The “Lopez” family moved to Milwaukee from Mexico in 2008. As undocumented immigrants, they have always known deportation was possible. But it was not until President Trump signed executive orders to expand deportations that they took tangible steps to prepare. (…) Since the start of the Trump administration, undocumented people across the state have been filling out Power of Attorney forms (POA), according to Milwaukee Mexican Consulate director Ingrid Fernández Tamez.
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Bandera de México   MEDIOS NACIONALES / ESTATALES - MÉXICO / MEDIA IN MÉXICO

TRUMP ANUNCIA PROGRAMA PARA REDUCIR A LA MITAD NÚMERO DE MIGRANTES EN EU / EL SOL DE MÉXICO
El presidente de Estados Unidos, Donald Trump, anunció su respaldo a un proyecto de ley que reduciría a la mitad la inmigración legal al país a lo largo de la próxima década, y eliminaría el concurso anual internacional por el que el Gobierno estadounidense sortea permisos de residencia. “Esto representaría la reforma más significativa a nuestro sistema de inmigración en medio siglo”, dijo Trump en una comparecencia desde la Casa Blanca. El proyecto de ley, presentado en febrero por dos senadores republicanos, reduciría el número de inmigrantes legales permitidos en Estados Unidos en 40% en el primer año y el 50 % en una década, según sus promotores.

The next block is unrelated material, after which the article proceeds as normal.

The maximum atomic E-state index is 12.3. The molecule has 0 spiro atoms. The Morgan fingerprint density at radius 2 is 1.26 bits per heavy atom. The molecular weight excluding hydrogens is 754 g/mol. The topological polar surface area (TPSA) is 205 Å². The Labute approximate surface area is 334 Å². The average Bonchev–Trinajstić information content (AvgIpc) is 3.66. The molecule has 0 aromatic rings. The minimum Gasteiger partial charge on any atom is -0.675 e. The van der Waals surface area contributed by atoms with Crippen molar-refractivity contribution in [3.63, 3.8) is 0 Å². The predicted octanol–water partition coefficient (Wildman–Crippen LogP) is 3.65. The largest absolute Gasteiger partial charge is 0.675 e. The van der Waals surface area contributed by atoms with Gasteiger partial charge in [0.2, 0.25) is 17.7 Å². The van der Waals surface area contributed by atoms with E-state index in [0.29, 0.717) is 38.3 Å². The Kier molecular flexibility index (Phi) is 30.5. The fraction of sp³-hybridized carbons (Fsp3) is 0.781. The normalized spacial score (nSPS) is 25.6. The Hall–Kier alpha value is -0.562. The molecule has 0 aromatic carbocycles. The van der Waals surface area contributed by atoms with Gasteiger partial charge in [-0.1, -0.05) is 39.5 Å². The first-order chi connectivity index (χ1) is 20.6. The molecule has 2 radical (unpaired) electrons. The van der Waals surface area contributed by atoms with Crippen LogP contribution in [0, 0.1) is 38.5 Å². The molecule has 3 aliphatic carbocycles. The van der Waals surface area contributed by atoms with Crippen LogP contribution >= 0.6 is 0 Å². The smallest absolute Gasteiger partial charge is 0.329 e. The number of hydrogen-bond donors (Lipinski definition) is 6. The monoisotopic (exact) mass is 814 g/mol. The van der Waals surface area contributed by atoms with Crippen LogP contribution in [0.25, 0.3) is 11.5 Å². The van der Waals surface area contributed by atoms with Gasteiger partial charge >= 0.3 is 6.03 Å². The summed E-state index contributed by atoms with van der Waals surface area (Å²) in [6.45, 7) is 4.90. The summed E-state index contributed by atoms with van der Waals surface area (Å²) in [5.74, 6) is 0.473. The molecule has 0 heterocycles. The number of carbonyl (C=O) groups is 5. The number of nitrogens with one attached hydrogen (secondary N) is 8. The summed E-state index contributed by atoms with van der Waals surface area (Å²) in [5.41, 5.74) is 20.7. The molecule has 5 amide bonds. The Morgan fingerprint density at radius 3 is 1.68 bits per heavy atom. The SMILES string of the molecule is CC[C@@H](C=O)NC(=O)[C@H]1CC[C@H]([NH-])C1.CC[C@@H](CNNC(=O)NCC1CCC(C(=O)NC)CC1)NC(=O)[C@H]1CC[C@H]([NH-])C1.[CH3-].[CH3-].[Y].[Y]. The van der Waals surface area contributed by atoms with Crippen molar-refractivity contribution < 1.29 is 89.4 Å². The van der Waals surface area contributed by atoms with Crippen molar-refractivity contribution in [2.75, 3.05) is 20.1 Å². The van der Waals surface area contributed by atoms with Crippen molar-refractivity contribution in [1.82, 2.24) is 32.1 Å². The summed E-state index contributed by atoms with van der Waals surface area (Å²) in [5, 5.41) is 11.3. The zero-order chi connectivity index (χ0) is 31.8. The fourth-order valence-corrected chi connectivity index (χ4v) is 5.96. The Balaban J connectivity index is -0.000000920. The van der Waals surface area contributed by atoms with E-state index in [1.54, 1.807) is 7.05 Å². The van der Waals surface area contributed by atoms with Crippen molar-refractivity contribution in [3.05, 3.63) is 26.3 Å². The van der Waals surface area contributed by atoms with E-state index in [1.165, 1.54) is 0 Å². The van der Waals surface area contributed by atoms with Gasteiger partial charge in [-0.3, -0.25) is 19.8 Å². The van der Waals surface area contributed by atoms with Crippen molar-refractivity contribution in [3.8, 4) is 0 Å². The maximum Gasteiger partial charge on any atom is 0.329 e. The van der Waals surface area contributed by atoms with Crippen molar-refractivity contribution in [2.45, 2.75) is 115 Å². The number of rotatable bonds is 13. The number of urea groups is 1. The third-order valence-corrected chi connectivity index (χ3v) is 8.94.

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PEGA A FRONTERIZOS PLAN MIGRATORIO DE TRUMP / EL DIARIO DE JUÁREZ
El nuevo sistema migratorio impulsado por el presidente de Estados Unidos, Donald Trump, afectará a los fronterizos al grado de dividir aún más a las familias, señalaron residentes. La nueva propuesta de ley dada a conocer ayer en la Casa Blanca, contempla reducir hasta en un 50 por ciento la migración legal con más restricciones en el otorgamiento de residencias y visas de trabajo. Por ejemplo, para las residencias, se pretende dar prioridad a los migrantes ‘calificados’ y no a los lazos familiares, lo que afectaría considerablemente en una ciudad fronteriza como Juárez en donde muchas familias se integran con habitantes locales y paseños.